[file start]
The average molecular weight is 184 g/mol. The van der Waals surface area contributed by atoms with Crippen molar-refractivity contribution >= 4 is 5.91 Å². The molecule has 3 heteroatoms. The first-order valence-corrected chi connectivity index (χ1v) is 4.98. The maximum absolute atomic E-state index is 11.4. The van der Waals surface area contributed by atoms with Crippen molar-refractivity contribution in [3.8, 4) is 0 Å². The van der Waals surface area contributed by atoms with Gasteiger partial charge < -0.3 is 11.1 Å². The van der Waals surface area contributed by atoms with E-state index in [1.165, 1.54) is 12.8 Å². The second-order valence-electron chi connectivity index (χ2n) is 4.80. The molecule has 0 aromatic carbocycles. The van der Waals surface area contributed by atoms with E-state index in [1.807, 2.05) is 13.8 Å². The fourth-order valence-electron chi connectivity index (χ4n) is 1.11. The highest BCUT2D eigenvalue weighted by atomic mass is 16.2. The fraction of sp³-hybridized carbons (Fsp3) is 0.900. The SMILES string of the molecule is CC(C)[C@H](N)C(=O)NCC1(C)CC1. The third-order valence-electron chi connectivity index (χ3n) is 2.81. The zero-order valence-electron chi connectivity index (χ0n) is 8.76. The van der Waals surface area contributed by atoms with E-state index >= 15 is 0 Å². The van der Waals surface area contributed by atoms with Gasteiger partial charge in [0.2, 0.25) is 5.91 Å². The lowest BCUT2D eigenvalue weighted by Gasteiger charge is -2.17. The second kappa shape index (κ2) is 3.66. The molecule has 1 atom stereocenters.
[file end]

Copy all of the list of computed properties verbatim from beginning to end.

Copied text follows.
The average molecular weight is 184 g/mol. The van der Waals surface area contributed by atoms with Crippen molar-refractivity contribution >= 4 is 5.91 Å². The molecule has 3 heteroatoms. The first-order valence-corrected chi connectivity index (χ1v) is 4.98. The maximum absolute atomic E-state index is 11.4. The van der Waals surface area contributed by atoms with Crippen molar-refractivity contribution in [3.8, 4) is 0 Å². The van der Waals surface area contributed by atoms with Gasteiger partial charge < -0.3 is 11.1 Å². The van der Waals surface area contributed by atoms with E-state index in [1.165, 1.54) is 12.8 Å². The second-order valence-electron chi connectivity index (χ2n) is 4.80. The molecule has 0 aromatic carbocycles. The van der Waals surface area contributed by atoms with E-state index in [1.807, 2.05) is 13.8 Å². The fourth-order valence-electron chi connectivity index (χ4n) is 1.11. The highest BCUT2D eigenvalue weighted by atomic mass is 16.2. The fraction of sp³-hybridized carbons (Fsp3) is 0.900. The SMILES string of the molecule is CC(C)[C@H](N)C(=O)NCC1(C)CC1. The third-order valence-electron chi connectivity index (χ3n) is 2.81. The zero-order valence-electron chi connectivity index (χ0n) is 8.76. The van der Waals surface area contributed by atoms with E-state index >= 15 is 0 Å². The van der Waals surface area contributed by atoms with Gasteiger partial charge in [0.2, 0.25) is 5.91 Å². The lowest BCUT2D eigenvalue weighted by Gasteiger charge is -2.17. The second kappa shape index (κ2) is 3.66. The molecule has 1 atom stereocenters.